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Posts Tagged ‘DMS’

ECM is dead. Long live ECM…

December 2, 2013 7 comments

It’s Autumn. The trees are losing their leaves, the nights are getting longer, it’s getting cold and grey and generally miserable. It’s also the time for the annual lament of the Enterprise Content Management industry and ECM… the name that refuses to die!

At least once a year, ECM industry pundits go all depressed and introspect and predict, once again, that our industry is too wide, too narrow, too complex, too simplified, too diverse or too boring and dying or not dying or dead and buried. Once again this year, Laurence Hart (aka Pie), Marko Sillanpää, Daniel Antion, John Mancini and, undoubtedly, several other esteemed colleagues, with a collective experience of several hundred years of ECM on their backs, will try (and fail) to reconcile and rationalize the semantics of one of the most diverse sectors in the software industry.

You will find many interesting points and universal truths about ECM if you follow the links to these articles above. Some I agree with wholeheartedly, some I would take with a pinch of salt.

But let me assure you, concerned reader, that the ECM industry is not going anywhere, the name will not change and we will again be lamenting its demise, next Autumn!

There is a fundamental reason why this industry is so robust and so perplexing: This is not a single industry, or even a single coherent portfolio of products. It’s a complex amalgamation of technologies that co-exist and complement each other, with the only common denominator being an affinity for managing “stuff” that does not fit in a traditional relational database. And every time one of these technologies grows out of favour, another new discipline joins the fold: Documents and emails and archives and repositories and processes and cases and records and images and retention and search and analytics and ETL and media and social and collaboration and folksonomies and cloud, and, and, and… The list, and its history, is long. The reason this whole hotchpotch will continue to be called Enterprise Content Management, is that we don’t have a better collective noun that even vaguely begins to describe what these functions do for the business. And finally, more and more of the market (you know, the real people out there, not us ECM petrolheads…) are starting to recognise the term, however vague, inappropriate and irrational it may be to the purists among us.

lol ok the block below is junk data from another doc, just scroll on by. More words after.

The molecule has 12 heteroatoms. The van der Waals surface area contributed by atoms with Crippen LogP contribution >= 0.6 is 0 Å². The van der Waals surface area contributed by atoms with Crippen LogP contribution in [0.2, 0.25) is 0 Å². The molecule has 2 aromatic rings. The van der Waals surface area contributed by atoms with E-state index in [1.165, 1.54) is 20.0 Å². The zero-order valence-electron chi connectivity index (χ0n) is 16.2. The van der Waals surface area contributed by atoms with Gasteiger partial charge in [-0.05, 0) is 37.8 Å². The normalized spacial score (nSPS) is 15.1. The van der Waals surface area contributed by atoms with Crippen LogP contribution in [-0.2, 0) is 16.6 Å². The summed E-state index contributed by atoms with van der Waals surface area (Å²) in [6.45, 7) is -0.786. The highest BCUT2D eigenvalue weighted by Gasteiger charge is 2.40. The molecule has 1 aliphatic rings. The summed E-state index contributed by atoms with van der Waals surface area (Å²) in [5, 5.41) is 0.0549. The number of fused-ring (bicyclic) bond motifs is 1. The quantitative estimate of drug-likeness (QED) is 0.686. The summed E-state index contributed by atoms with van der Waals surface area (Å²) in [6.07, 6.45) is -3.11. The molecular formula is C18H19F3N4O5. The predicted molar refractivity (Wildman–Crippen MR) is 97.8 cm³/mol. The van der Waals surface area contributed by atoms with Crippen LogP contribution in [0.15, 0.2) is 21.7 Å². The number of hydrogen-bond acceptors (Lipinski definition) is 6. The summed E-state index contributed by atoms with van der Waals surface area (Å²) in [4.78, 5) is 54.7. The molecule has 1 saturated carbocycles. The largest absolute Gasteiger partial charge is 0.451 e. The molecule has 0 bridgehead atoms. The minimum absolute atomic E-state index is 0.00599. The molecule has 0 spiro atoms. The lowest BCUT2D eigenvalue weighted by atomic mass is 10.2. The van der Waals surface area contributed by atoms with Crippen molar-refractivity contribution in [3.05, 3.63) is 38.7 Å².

And there is one more reason: Content Management is not a technology, it’s an operational discipline. Organisations will manage content with or without ECM products. It’s just faster, cheaper and more consistent if they use tools.

As I said, if you have an academic interest in this ECM industry, the articles above are definitely worth reading. For my part, I would like to add one more thought into that mix:

The word “Enterprise” in “ECM” has been the source of much debate. And whilst I agree with Laurence that originally some of the vendors attempted to promote the idea of a single centralised ECM repository for the whole enterprise, that idea was quickly abandoned in the early ’00s as generally a bad idea. Anyone who has tried to deploy this approach in a real world environment, can give you a dozen reasons why it’s really, really a very naïve idea.

Nevertheless, Content Management has always been, and will always be “Enterprise”, in the sense that it very rarely works as a simple departmental solution. There is very little value in doing that, especially when you combine it with process management, which adds the most value when crossing inter-departmental boundaries. It is also “Enterprise” in the sense that as a platform it can support both vertical and horizontal applications across most parts of an organisation. Finally, there are certain applications of ECM, that can only be deployed as “Enterprise” tools: It would be madness to design Records Management, eMail archiving, eDiscovery or Social collaboration solutions, on a department by department basis. There is no point!